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Not being a big user of social media, I was nevertheless fascinated by the uptake of emoji and its various forms (same with emoticons when it first caught on). I am wondering whether there has been any standardization on the use of emoji in general IM and online conversation in the same way emoticons were (although there were a lot less variations and styles possible).

By standardization I am referring specifically to three different areas:

  • The type of applications (both within and outside of IM) where it is acceptable and common to use emojis
  • The meaning of frequently used emojis (across different languages or cultures)
  • The way emoji messages are constructed, i.e. the 'grammar' or 'syntax' (I get very confused when there is more than one used)

One example of how emojis can be standardized can be seen on the emoji search engine website (http://www.emojiengine.com/). They have applied a combination of visual (by the layout of all the emojis by shape, size, etc), language/culture (you can select the language, which will change the context of the emoji) and also keyword/tag (the primary way to search I believe).

It would be interesting to see if there are other ways to go about this.

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    Most of this is trend/culture specific. The inclusion of emoji in the unicode standard gives a lot of clues about that (there's a great video about emoji and unicode here: youtu.be/tITwM5GDIAI). I don't think you'll find a single standard for any of the things you mentioned... at least not yet! – Andrew Martin Oct 18 '16 at 7:52
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    "The way emoji messages are constructed, i.e. the 'grammar' or 'syntax' (I get very confused when there is more than one used)" if someone sends you a peach followed by a cucumber be excited (or concerned?) – DasBeasto Oct 26 '16 at 12:09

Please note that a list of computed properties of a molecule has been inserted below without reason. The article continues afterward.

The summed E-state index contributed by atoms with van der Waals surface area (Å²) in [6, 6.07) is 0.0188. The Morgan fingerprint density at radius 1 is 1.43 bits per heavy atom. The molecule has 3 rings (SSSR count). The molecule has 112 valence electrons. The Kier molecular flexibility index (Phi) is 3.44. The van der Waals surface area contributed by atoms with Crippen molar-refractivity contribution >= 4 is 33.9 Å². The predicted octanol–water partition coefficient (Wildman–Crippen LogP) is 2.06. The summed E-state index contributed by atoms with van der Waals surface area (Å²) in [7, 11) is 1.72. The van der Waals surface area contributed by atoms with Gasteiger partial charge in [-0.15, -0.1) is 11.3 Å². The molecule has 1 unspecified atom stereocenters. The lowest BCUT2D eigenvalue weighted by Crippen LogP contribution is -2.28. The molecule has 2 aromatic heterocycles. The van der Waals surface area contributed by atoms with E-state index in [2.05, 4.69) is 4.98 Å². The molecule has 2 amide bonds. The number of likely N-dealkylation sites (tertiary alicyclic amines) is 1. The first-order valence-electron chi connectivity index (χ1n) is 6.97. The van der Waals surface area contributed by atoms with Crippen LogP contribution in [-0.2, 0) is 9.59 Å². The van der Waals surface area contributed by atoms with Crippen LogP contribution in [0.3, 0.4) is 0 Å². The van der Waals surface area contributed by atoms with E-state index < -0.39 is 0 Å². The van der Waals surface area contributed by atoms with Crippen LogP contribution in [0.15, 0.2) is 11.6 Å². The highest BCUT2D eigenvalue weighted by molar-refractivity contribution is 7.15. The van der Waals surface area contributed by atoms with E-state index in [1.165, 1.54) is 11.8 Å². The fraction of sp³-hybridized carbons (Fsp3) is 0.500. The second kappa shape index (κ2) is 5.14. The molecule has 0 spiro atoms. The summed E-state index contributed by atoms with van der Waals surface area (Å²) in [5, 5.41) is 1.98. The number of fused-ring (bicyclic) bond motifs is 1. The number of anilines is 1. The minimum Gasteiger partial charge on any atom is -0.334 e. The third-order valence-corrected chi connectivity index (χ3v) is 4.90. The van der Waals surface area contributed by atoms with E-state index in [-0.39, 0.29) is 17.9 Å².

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  • @Crissov is there an answer in all of those links that you might want to summarize? – Michael Lai Oct 27 '16 at 5:12
  • When I find the time. – Crissov Oct 27 '16 at 5:19
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Types of applications: It's safe to say that emojis don't belong in formal communication, or in sensitive social situations. Example: sad emojis don't feel genuine in a condolence message. But this is not an absolute rule. If all parties involved understand that emojis are as serious as text, it might be ok.

Meaning of emojis: You can find the unicode meaning of emojis here, although I have seen occasions where everybody understands an emoji to mean something different, and it just sticks. For example. no.60, in the list above, the grimacing face is often used to mean a wide grin.

The way emojis are constructed: Unless you're playing movie names in emoji, there isn't too much to read into the sequence of emojis used. The number of (usually related) emojis usually express the extent or intensity of emotion.

Emojis keep evolving, and sometimes the standard (unicode) emojis aren't enough. Facebook enriches conversations with stickers, and Google Allo's doing the same. This allows for more culturally relevant emojis. It could be based on a newly released popular movie, or like Google's trying to do with India... They ran a contest to find out how Indians express themselves and then (plan to) make them stickers on the app.

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